Before Hoffman, starting in 1993, all the way through 2005, Smith was on top. When his name first appeared on the BBWAA Hall of Fame ballot, he received 42.3% of the vote. A very solid number for his first year, most expected him to make big gains and be ushered in within a few years. But that didn’t happen. His percentage has gone up and down, but has remained in the 35-45% range with the exception of 2010, when he was able to draw just over 47%. His percentage in the most recent tally? 45.3%. It looks more and more unlikely that Smith will be immortalized in Cooperstown by the BBWAA, and his fate may be left to the Veteran’s Committee.
Prior to Smith, the all-time leader in saves was Jeff Reardon, who overtook Fingers in 1993. He didn’t hold the title long, as Smith passed him in 1994. How did the BBWAA reward Reardon’s longevity and effectiveness? He was one-and-done on the Hall of Fame ballot in 2000, albeit only one vote shy of getting a second chance. Out of 499 ballots, “The Terminator” was named on 24 for 4.8%.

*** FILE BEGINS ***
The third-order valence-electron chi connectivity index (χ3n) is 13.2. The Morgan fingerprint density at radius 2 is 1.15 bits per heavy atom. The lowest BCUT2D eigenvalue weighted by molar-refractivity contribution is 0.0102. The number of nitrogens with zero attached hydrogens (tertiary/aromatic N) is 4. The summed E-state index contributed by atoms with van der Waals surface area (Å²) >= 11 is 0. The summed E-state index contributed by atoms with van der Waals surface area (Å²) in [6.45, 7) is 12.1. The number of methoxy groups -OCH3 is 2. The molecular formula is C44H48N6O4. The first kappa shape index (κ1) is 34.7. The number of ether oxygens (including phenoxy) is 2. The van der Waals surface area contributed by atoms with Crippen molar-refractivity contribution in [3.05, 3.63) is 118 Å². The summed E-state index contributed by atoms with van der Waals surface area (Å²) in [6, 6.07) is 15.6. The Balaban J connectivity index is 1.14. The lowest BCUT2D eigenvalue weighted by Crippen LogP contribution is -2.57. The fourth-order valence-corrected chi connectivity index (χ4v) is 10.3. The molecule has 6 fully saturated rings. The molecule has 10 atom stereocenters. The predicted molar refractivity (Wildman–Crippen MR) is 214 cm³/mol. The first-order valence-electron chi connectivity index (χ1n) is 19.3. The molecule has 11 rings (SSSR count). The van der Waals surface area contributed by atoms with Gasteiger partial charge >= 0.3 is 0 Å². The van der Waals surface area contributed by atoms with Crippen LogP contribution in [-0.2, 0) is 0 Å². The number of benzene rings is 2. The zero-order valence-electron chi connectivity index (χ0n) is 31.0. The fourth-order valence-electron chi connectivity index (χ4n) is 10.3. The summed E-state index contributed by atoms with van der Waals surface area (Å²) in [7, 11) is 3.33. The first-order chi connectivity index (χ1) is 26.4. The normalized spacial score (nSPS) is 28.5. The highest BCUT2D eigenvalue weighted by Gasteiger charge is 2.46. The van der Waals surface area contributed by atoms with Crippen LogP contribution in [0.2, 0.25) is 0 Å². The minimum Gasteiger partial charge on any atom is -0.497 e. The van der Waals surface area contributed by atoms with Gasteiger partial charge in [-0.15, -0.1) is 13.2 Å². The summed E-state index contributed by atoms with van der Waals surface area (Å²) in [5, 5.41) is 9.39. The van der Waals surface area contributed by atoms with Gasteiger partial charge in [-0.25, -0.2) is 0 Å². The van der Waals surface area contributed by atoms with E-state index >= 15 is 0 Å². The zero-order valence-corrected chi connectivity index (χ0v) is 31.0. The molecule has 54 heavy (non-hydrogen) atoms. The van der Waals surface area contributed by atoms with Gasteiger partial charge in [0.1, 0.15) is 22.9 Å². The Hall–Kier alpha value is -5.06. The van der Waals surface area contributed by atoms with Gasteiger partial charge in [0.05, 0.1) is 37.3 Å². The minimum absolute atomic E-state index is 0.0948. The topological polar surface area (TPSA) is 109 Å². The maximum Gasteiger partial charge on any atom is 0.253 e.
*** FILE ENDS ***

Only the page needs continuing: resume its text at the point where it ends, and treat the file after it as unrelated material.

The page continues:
With Mariano Rivera just 42 saves away from the all-time lead, it’s doubtful Hoffman’s name will be at the top with he appears on the ballot. Will the writers remember his dominance? For that matter, was he dominating?
It will be a few years before these questions will be thoroughly examined and answered. We’re too close to his career right now to make that call. But it does give one something to think about. Whatever the case, he had a very good career for an 11th-round draft pick.
(BTW, is this a 1991 card or a 1992 card? It has ’91 stats on it, but also a ’91 copyright date. Donruss always threw me off with their 1982-1984 Diamond Kings the same way.)